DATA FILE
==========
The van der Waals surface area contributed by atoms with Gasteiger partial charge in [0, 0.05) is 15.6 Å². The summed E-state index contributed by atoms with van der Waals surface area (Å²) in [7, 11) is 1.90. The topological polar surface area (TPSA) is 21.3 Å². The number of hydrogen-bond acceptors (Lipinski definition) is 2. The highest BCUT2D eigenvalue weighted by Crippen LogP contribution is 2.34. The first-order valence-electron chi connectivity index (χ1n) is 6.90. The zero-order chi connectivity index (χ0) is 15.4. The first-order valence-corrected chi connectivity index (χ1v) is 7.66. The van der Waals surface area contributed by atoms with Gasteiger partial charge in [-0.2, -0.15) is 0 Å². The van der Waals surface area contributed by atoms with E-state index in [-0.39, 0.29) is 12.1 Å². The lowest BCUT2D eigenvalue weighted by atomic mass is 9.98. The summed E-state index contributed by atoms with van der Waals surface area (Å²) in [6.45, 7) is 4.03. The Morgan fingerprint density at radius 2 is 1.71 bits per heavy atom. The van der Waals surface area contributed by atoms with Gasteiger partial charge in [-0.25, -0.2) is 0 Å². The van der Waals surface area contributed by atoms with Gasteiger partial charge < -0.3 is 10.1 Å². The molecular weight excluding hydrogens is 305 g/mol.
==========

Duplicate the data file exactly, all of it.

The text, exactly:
The van der Waals surface area contributed by atoms with Gasteiger partial charge in [0, 0.05) is 15.6 Å². The summed E-state index contributed by atoms with van der Waals surface area (Å²) in [7, 11) is 1.90. The topological polar surface area (TPSA) is 21.3 Å². The number of hydrogen-bond acceptors (Lipinski definition) is 2. The highest BCUT2D eigenvalue weighted by Crippen LogP contribution is 2.34. The first-order valence-electron chi connectivity index (χ1n) is 6.90. The zero-order chi connectivity index (χ0) is 15.4. The first-order valence-corrected chi connectivity index (χ1v) is 7.66. The van der Waals surface area contributed by atoms with Gasteiger partial charge in [-0.2, -0.15) is 0 Å². The van der Waals surface area contributed by atoms with E-state index in [-0.39, 0.29) is 12.1 Å². The lowest BCUT2D eigenvalue weighted by atomic mass is 9.98. The summed E-state index contributed by atoms with van der Waals surface area (Å²) in [6.45, 7) is 4.03. The Morgan fingerprint density at radius 2 is 1.71 bits per heavy atom. The van der Waals surface area contributed by atoms with Gasteiger partial charge in [-0.25, -0.2) is 0 Å². The van der Waals surface area contributed by atoms with Gasteiger partial charge < -0.3 is 10.1 Å². The molecular weight excluding hydrogens is 305 g/mol.